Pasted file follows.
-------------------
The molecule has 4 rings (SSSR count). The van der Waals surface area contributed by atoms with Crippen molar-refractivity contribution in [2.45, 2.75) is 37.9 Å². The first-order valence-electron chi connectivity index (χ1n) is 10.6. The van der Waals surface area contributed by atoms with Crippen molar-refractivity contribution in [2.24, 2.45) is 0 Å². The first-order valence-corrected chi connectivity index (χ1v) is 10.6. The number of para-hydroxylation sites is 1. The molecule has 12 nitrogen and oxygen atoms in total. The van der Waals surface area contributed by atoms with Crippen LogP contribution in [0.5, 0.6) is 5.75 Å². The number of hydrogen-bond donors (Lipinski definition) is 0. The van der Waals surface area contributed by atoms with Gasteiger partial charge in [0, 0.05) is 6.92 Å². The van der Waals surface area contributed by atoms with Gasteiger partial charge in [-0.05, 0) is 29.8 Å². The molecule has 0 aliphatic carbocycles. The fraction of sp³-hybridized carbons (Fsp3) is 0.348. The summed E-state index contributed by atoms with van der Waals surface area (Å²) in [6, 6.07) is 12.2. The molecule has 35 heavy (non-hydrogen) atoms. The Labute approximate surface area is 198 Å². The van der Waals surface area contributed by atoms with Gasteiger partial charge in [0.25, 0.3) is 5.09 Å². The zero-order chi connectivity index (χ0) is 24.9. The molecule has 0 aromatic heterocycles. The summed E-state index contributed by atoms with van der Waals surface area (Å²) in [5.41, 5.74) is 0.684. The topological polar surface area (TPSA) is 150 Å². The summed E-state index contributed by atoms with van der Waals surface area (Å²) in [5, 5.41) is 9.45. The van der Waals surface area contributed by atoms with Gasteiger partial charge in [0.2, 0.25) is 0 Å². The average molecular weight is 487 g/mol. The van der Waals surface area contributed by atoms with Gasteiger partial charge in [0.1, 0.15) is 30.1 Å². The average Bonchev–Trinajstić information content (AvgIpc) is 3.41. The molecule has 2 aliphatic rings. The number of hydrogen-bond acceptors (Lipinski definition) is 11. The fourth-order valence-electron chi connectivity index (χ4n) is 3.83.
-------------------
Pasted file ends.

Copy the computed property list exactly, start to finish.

The molecule has 4 rings (SSSR count). The van der Waals surface area contributed by atoms with Crippen molar-refractivity contribution in [2.45, 2.75) is 37.9 Å². The first-order valence-electron chi connectivity index (χ1n) is 10.6. The van der Waals surface area contributed by atoms with Crippen molar-refractivity contribution in [2.24, 2.45) is 0 Å². The first-order valence-corrected chi connectivity index (χ1v) is 10.6. The number of para-hydroxylation sites is 1. The molecule has 12 nitrogen and oxygen atoms in total. The van der Waals surface area contributed by atoms with Crippen LogP contribution in [0.5, 0.6) is 5.75 Å². The number of hydrogen-bond donors (Lipinski definition) is 0. The van der Waals surface area contributed by atoms with Gasteiger partial charge in [0, 0.05) is 6.92 Å². The van der Waals surface area contributed by atoms with Gasteiger partial charge in [-0.05, 0) is 29.8 Å². The molecule has 0 aliphatic carbocycles. The fraction of sp³-hybridized carbons (Fsp3) is 0.348. The summed E-state index contributed by atoms with van der Waals surface area (Å²) in [6, 6.07) is 12.2. The molecule has 35 heavy (non-hydrogen) atoms. The Labute approximate surface area is 198 Å². The van der Waals surface area contributed by atoms with Gasteiger partial charge in [0.25, 0.3) is 5.09 Å². The zero-order chi connectivity index (χ0) is 24.9. The molecule has 0 aromatic heterocycles. The summed E-state index contributed by atoms with van der Waals surface area (Å²) in [5.41, 5.74) is 0.684. The topological polar surface area (TPSA) is 150 Å². The summed E-state index contributed by atoms with van der Waals surface area (Å²) in [5, 5.41) is 9.45. The van der Waals surface area contributed by atoms with Gasteiger partial charge in [0.2, 0.25) is 0 Å². The average molecular weight is 487 g/mol. The van der Waals surface area contributed by atoms with Gasteiger partial charge in [0.1, 0.15) is 30.1 Å². The average Bonchev–Trinajstić information content (AvgIpc) is 3.41. The molecule has 2 aliphatic rings. The number of hydrogen-bond acceptors (Lipinski definition) is 11. The fourth-order valence-electron chi connectivity index (χ4n) is 3.83.